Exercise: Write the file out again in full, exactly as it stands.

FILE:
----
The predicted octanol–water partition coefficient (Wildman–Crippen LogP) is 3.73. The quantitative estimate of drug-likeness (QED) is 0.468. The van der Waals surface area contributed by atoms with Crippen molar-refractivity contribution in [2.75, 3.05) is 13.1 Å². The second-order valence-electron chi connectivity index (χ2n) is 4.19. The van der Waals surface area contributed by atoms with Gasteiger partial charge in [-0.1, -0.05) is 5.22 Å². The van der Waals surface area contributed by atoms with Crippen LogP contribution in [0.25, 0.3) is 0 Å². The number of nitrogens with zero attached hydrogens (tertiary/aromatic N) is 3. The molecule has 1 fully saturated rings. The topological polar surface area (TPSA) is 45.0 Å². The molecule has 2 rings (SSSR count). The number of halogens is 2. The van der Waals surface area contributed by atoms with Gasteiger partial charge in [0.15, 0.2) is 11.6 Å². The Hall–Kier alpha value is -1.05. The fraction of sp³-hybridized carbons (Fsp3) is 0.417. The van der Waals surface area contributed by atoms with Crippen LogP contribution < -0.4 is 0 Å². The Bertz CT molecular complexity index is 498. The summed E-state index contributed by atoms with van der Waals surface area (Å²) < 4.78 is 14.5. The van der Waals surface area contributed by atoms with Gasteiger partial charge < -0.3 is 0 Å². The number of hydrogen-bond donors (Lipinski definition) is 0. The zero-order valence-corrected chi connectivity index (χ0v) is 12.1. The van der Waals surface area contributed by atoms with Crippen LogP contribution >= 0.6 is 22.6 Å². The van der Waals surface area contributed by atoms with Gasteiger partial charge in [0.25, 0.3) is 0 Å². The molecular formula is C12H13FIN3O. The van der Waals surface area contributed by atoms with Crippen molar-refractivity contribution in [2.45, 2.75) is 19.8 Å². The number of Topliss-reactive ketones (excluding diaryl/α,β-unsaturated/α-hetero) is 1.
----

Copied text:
The predicted octanol–water partition coefficient (Wildman–Crippen LogP) is 3.73. The quantitative estimate of drug-likeness (QED) is 0.468. The van der Waals surface area contributed by atoms with Crippen molar-refractivity contribution in [2.75, 3.05) is 13.1 Å². The second-order valence-electron chi connectivity index (χ2n) is 4.19. The van der Waals surface area contributed by atoms with Gasteiger partial charge in [-0.1, -0.05) is 5.22 Å². The van der Waals surface area contributed by atoms with Crippen LogP contribution in [0.25, 0.3) is 0 Å². The number of nitrogens with zero attached hydrogens (tertiary/aromatic N) is 3. The molecule has 1 fully saturated rings. The topological polar surface area (TPSA) is 45.0 Å². The molecule has 2 rings (SSSR count). The number of halogens is 2. The van der Waals surface area contributed by atoms with Gasteiger partial charge in [0.15, 0.2) is 11.6 Å². The Hall–Kier alpha value is -1.05. The fraction of sp³-hybridized carbons (Fsp3) is 0.417. The van der Waals surface area contributed by atoms with Crippen LogP contribution < -0.4 is 0 Å². The Bertz CT molecular complexity index is 498. The summed E-state index contributed by atoms with van der Waals surface area (Å²) < 4.78 is 14.5. The van der Waals surface area contributed by atoms with Gasteiger partial charge < -0.3 is 0 Å². The number of hydrogen-bond donors (Lipinski definition) is 0. The zero-order valence-corrected chi connectivity index (χ0v) is 12.1. The van der Waals surface area contributed by atoms with Crippen LogP contribution >= 0.6 is 22.6 Å². The van der Waals surface area contributed by atoms with Gasteiger partial charge in [0.25, 0.3) is 0 Å². The molecular formula is C12H13FIN3O. The van der Waals surface area contributed by atoms with Crippen molar-refractivity contribution in [2.45, 2.75) is 19.8 Å². The number of Topliss-reactive ketones (excluding diaryl/α,β-unsaturated/α-hetero) is 1.